Pharaoh Hound

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The Pharaoh Hound is from Malta. It is in fact the national dog of Malta. Its Maltese name is Kelb tal-Fenek which translates to "rabbit hound". Although the name would suggest that there is a link to Ancient Egypt this is almost certainly a fabrication and is only due to the passing resemblance that the dog has with statues from Ancient Egypt. It is classified as a sighthound. It is primarily found on the islands of Malta and is a fairly rare breed. This dog has a long history which was first written by Commendatore Fra. G. Fran. Abela in 1647, where he described the dogs. In different parts of the Mediterranean there are other breeds who are quite similar for example the Cirneco dell'Etna is from Sicily is one which looks the same but are smaller. Other dogs which are similar include the Podenco Canario, Podengo Portugues and the Ibizan Hound. The Pharaoh was bred to hunt rabbits and other small game. The dog will run the animal to ground and traditionally a ferret is used to root out the prey.


This dog is elegant and refined. It is a strong dog. The head of this dog resembles a wedge. Generally it is between 53 cm to 63 cm to the withers and weighs from 18 to 27 kilos. As usual with dogs the male dogs are larger than the female dog. Unusually for dogs when the Pharaoh hound is moving or excited the tail goes up. It has a fine coat which is short. The texture can vary dramatically going from silky smooth to rough. Its standard colour is red, though it can be found in other colours. They eyes tend to either be dark gold. The Pharaohs have a very unique characterised which included blushing when they are excited much like humans.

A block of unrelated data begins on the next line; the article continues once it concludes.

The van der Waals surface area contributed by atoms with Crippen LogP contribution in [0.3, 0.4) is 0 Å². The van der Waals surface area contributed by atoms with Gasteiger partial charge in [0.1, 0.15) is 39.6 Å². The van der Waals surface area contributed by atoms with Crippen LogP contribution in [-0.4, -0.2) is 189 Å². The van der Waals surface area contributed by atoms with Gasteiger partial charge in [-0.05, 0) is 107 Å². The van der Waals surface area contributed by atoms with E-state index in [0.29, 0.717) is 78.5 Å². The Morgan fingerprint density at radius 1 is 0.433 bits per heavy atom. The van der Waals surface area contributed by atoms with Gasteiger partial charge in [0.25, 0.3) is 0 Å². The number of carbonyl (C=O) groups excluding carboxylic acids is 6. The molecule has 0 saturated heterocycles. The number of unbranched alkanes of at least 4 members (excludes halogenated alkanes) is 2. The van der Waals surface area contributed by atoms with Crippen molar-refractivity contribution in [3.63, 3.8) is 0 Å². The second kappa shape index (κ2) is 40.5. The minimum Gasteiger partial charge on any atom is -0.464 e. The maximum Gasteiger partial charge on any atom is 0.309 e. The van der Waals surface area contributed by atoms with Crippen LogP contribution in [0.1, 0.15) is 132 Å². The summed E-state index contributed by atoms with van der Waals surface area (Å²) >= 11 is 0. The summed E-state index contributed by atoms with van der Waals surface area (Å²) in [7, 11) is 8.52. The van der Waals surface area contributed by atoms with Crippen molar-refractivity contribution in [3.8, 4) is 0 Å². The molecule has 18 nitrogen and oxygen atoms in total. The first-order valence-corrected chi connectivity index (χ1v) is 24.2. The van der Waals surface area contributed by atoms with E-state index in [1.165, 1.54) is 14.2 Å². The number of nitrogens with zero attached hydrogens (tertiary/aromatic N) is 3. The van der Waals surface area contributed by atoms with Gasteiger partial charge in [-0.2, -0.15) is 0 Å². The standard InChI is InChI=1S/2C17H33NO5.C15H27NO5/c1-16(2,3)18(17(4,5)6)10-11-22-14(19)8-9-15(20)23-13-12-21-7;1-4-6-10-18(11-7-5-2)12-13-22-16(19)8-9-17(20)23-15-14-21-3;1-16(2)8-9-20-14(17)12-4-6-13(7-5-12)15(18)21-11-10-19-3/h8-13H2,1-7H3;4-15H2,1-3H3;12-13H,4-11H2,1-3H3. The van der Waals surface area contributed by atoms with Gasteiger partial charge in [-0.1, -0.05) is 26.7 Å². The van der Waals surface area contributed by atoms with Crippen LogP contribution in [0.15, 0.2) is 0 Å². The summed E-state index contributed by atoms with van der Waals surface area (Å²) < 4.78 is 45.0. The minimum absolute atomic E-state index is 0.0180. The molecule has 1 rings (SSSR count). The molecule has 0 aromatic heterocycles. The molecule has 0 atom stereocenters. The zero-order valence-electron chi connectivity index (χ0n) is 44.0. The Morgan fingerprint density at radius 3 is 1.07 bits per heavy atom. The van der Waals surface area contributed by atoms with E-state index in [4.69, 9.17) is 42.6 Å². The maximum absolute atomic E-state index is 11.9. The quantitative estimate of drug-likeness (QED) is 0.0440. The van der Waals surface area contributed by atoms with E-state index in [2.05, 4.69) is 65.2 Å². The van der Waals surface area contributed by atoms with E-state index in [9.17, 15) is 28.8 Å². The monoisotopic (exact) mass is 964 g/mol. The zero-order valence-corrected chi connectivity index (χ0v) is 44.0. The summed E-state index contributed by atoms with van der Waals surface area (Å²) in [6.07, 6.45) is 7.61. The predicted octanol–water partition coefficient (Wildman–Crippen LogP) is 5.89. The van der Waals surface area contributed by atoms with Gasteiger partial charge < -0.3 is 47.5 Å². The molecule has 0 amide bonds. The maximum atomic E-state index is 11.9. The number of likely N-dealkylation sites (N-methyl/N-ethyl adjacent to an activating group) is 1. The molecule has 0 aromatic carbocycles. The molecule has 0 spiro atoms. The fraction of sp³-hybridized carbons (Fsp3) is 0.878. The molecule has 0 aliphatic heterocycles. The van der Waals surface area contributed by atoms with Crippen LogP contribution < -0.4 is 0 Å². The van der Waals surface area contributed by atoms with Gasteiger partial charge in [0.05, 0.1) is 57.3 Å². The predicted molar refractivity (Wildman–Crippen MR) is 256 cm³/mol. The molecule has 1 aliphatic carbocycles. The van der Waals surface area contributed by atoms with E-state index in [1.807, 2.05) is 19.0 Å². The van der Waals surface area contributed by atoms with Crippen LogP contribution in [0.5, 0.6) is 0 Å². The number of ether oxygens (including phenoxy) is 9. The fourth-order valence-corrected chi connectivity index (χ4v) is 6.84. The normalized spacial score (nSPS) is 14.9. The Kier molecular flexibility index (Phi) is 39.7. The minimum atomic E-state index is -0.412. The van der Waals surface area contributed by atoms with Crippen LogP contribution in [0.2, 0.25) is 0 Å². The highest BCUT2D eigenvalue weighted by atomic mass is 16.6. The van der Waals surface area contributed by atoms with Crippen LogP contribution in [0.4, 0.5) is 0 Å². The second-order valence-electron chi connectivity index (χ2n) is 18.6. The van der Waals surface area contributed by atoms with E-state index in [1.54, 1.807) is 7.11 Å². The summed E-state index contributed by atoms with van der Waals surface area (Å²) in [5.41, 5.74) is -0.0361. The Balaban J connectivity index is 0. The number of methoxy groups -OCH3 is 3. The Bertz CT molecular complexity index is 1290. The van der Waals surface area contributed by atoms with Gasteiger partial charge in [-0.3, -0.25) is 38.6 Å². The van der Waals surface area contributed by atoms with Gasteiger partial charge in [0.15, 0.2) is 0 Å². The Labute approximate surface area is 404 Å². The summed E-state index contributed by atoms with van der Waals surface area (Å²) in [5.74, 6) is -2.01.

This breed is a highly intelligent, social and active breed. It is generally a friendly breed with other canines and humans but it tends to be more reserved with people it does not know. It is a very trainable breed, though it needs to have a variety in its training otherwise it can dig its heals in and be quite stubborn. It is not a noisy dog though it is vocal. These traits make it a good watch dog, however due to its kind nature it does not make a very good guard dog. It is very much a family dog, so needs to be fully integrated into family life, it will not be happy stuck in a kennel all by itself.

Grooming and care

Their coat is relatively easy to keep well maintained, using a simple damp cloth and a quick rub down should be enough.. This dog is a sensitive dog so it does not do well to being punished, better the carrot than the stick. Speaking to them in soft tones and giving confident instruction and care and consideration is best. These dogs do tend to have sensitive skin which means that it is important to take care when shampooing that they do not have a bad reaction against something, so try first the shampoo on a small area. This breed is highly active as would be expected of a scent hound, so the dog needs a run every day not just a long walk. They do have an inbuilt prey drive which means it is likely that they could bolt if not on a leash. These dogs are very good jumpers so it is important to make sure that they are well fenced in. These dogs are also quite sensitive to colds so in colder climbs they might need a jacket so that they do not get too cold.


The life expectancy of this breed is between 12 and 15 years. They are sensitive to barbiturate anesthetics. The Pharaoh hound tends to be fairly free from genetic diseases.